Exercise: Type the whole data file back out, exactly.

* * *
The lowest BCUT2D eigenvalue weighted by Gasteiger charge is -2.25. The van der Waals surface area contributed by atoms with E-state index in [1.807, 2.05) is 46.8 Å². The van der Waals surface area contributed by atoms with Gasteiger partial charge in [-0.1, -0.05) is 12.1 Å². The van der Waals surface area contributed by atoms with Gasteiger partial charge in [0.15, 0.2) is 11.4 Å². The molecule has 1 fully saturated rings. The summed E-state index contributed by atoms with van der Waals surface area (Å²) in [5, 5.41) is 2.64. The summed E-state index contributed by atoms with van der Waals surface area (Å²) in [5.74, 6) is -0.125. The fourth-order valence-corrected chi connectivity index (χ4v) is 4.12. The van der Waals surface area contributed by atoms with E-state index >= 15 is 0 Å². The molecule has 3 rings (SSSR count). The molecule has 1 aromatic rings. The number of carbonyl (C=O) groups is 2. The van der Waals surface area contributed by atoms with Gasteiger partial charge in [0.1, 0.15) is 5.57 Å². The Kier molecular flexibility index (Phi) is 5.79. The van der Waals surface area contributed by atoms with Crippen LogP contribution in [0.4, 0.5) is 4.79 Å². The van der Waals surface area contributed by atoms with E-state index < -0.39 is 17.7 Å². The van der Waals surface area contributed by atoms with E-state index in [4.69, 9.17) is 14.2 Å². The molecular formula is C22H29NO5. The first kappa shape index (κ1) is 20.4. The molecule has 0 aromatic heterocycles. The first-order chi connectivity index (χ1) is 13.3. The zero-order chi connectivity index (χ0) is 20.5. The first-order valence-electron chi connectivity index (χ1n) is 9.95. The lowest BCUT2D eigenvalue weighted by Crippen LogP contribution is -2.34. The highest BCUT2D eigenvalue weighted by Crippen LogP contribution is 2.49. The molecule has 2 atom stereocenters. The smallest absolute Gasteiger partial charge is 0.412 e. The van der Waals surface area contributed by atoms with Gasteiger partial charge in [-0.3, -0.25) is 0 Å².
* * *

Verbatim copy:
The lowest BCUT2D eigenvalue weighted by Gasteiger charge is -2.25. The van der Waals surface area contributed by atoms with E-state index in [1.807, 2.05) is 46.8 Å². The van der Waals surface area contributed by atoms with Gasteiger partial charge in [-0.1, -0.05) is 12.1 Å². The van der Waals surface area contributed by atoms with Gasteiger partial charge in [0.15, 0.2) is 11.4 Å². The molecule has 1 fully saturated rings. The summed E-state index contributed by atoms with van der Waals surface area (Å²) in [5, 5.41) is 2.64. The summed E-state index contributed by atoms with van der Waals surface area (Å²) in [5.74, 6) is -0.125. The fourth-order valence-corrected chi connectivity index (χ4v) is 4.12. The van der Waals surface area contributed by atoms with E-state index >= 15 is 0 Å². The molecule has 3 rings (SSSR count). The molecule has 1 aromatic rings. The number of carbonyl (C=O) groups is 2. The van der Waals surface area contributed by atoms with Gasteiger partial charge in [0.1, 0.15) is 5.57 Å². The Kier molecular flexibility index (Phi) is 5.79. The van der Waals surface area contributed by atoms with Crippen LogP contribution in [0.4, 0.5) is 4.79 Å². The van der Waals surface area contributed by atoms with E-state index < -0.39 is 17.7 Å². The van der Waals surface area contributed by atoms with E-state index in [4.69, 9.17) is 14.2 Å². The molecular formula is C22H29NO5. The first kappa shape index (κ1) is 20.4. The molecule has 0 aromatic heterocycles. The first-order chi connectivity index (χ1) is 13.3. The zero-order chi connectivity index (χ0) is 20.5. The first-order valence-electron chi connectivity index (χ1n) is 9.95. The lowest BCUT2D eigenvalue weighted by Crippen LogP contribution is -2.34. The highest BCUT2D eigenvalue weighted by Crippen LogP contribution is 2.49. The molecule has 2 atom stereocenters. The smallest absolute Gasteiger partial charge is 0.412 e. The van der Waals surface area contributed by atoms with Gasteiger partial charge in [-0.3, -0.25) is 0 Å².